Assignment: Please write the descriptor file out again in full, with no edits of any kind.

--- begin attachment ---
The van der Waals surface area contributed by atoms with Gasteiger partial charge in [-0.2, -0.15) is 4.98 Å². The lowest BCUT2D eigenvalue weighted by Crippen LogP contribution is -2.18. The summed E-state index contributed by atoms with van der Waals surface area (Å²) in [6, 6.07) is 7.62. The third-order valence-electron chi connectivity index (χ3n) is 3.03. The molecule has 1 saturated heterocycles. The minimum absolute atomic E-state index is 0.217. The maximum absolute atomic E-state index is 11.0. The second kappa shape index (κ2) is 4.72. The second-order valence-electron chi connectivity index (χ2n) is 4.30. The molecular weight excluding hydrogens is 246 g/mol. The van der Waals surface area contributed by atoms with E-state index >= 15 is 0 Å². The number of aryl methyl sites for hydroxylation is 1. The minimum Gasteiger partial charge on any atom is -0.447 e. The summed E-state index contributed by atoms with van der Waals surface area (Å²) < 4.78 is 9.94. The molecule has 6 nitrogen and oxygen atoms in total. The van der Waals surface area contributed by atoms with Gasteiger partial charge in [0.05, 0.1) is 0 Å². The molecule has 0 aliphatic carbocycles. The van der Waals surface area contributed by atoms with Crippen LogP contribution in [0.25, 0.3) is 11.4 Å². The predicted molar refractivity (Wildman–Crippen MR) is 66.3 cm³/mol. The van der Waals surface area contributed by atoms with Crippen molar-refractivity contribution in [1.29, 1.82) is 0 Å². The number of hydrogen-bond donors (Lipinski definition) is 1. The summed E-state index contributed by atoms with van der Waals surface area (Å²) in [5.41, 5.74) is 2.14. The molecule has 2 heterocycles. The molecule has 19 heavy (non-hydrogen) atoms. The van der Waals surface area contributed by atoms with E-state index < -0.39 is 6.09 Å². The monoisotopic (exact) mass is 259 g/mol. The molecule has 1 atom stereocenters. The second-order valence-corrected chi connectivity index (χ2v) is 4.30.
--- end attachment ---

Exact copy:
The van der Waals surface area contributed by atoms with Gasteiger partial charge in [-0.2, -0.15) is 4.98 Å². The lowest BCUT2D eigenvalue weighted by Crippen LogP contribution is -2.18. The summed E-state index contributed by atoms with van der Waals surface area (Å²) in [6, 6.07) is 7.62. The third-order valence-electron chi connectivity index (χ3n) is 3.03. The molecule has 1 saturated heterocycles. The minimum absolute atomic E-state index is 0.217. The maximum absolute atomic E-state index is 11.0. The second kappa shape index (κ2) is 4.72. The second-order valence-electron chi connectivity index (χ2n) is 4.30. The molecular weight excluding hydrogens is 246 g/mol. The van der Waals surface area contributed by atoms with E-state index >= 15 is 0 Å². The number of aryl methyl sites for hydroxylation is 1. The minimum Gasteiger partial charge on any atom is -0.447 e. The summed E-state index contributed by atoms with van der Waals surface area (Å²) < 4.78 is 9.94. The molecule has 6 nitrogen and oxygen atoms in total. The van der Waals surface area contributed by atoms with Gasteiger partial charge in [0.05, 0.1) is 0 Å². The molecule has 0 aliphatic carbocycles. The van der Waals surface area contributed by atoms with Crippen LogP contribution in [0.25, 0.3) is 11.4 Å². The predicted molar refractivity (Wildman–Crippen MR) is 66.3 cm³/mol. The van der Waals surface area contributed by atoms with Crippen molar-refractivity contribution in [1.29, 1.82) is 0 Å². The number of hydrogen-bond donors (Lipinski definition) is 1. The summed E-state index contributed by atoms with van der Waals surface area (Å²) in [5.41, 5.74) is 2.14. The molecule has 2 heterocycles. The molecule has 19 heavy (non-hydrogen) atoms. The van der Waals surface area contributed by atoms with E-state index < -0.39 is 6.09 Å². The monoisotopic (exact) mass is 259 g/mol. The molecule has 1 atom stereocenters. The second-order valence-corrected chi connectivity index (χ2v) is 4.30.